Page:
The incidence is 1 in 1000, bilaterality occurs about 50% of the time, it can be associated with torticollis and DDH, it occurs equally for males and females.  The heel bisector line, used for diagnosis, passes lateral to the 2nd/3rd toe webspace in MTA.  There is an increased incidence in twin births, first births, births at greater then 40 weeks, and oligohydramnios.  This is consistent with the belief that it is most likely a packaging disorder.
  • Kumar S, MacEwen G.  The incidence of hip dysplasia with metatarsus adductus. Clin Orthop. 1982;164:234-235.
  • Kite H.  Congenital Metatarsus Varus.  J Bone Joint Surg. 1967;49(2):388-97. 

Question 8:

Koehler’s disease (osteochodrosis of the navicular) is:
  1. Seen equally in males and females
  2. Usually resolves spontaneously regardless of observation or immobilization treatment
  3. Frequently requires IV antibiotics
  4. Generally occurs in patients over the age of 10
  5. Usually occurs bilaterally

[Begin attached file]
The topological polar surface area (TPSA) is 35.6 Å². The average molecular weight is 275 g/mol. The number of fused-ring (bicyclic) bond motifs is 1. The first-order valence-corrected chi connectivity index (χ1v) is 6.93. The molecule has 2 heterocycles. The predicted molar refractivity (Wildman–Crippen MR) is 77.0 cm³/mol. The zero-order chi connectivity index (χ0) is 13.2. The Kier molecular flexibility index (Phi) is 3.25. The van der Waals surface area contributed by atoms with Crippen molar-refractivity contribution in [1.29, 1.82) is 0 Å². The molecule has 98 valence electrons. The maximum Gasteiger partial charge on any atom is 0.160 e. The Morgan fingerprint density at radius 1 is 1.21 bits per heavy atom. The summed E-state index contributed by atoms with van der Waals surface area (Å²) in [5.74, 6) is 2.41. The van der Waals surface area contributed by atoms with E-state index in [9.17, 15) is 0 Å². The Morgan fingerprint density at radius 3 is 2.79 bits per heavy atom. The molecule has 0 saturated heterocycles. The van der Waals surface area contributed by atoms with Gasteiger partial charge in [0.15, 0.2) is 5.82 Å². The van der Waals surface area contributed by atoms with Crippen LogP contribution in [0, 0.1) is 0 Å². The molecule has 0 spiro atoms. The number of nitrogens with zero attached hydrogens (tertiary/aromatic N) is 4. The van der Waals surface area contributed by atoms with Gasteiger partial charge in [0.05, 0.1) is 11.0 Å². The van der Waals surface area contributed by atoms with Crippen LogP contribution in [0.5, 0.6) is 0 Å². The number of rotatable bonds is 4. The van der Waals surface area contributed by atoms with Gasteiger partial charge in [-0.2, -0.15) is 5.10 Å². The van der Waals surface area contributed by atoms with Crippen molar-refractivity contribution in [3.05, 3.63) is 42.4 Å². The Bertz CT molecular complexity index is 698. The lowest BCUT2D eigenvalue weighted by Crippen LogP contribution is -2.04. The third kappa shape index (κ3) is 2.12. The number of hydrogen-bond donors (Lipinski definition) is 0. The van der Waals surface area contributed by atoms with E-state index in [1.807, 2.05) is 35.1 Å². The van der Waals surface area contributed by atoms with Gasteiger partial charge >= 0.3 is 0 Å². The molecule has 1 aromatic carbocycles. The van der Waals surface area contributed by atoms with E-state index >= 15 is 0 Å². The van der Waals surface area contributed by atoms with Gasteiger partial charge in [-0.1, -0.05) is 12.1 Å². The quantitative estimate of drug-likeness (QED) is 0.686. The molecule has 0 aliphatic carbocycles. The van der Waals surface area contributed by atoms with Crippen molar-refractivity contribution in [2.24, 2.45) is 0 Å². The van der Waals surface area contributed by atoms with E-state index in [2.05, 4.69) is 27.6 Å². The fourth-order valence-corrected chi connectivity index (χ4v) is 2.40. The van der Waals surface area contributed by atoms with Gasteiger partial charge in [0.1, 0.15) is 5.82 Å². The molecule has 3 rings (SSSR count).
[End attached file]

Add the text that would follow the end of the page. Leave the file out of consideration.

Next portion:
Correct Answer: 2
Koehler’s disease is more frequently seen in males, does not require IV antibiotics, is seen most commonly in kids ages 4-9 (average 6), and is mostly unilateral.  Studies evaluating methods of treatment including observation (skillful neglect), casting, shoe modifications or rest showed no difference in resolution regardless of type of treatment.  Casting may decrease the time of symptoms by a few weeks.
  • Borges JLP, Guille JT, Bowen JR. Kohler’s Bone Disease of the Tarsal Navicular. J Ped Orthop. 1995;15:596-8.
  • Williams GA, Cowell HR. Kohler’s Disease of the Tarsal Navicular. Clin Orthop. 1981;158:53-8.

Question 9A:

The most typical natural history of untreated idiopathic toe walking includes:
  1. difficulty playing sports as a teenager.
  2. worsening over time.
  3. progressive pain in the feet.
  4. the development of midfoot or forefoot arthritis.
  5. gradual resolution, no pain, and no functional limitations.
Correct Answer: 5

Question 9B:

The treatment most likely to produce a noticeable improvement in idiopathic toe walkers is:
  1. the use of orthotics.
  2. serial Casting.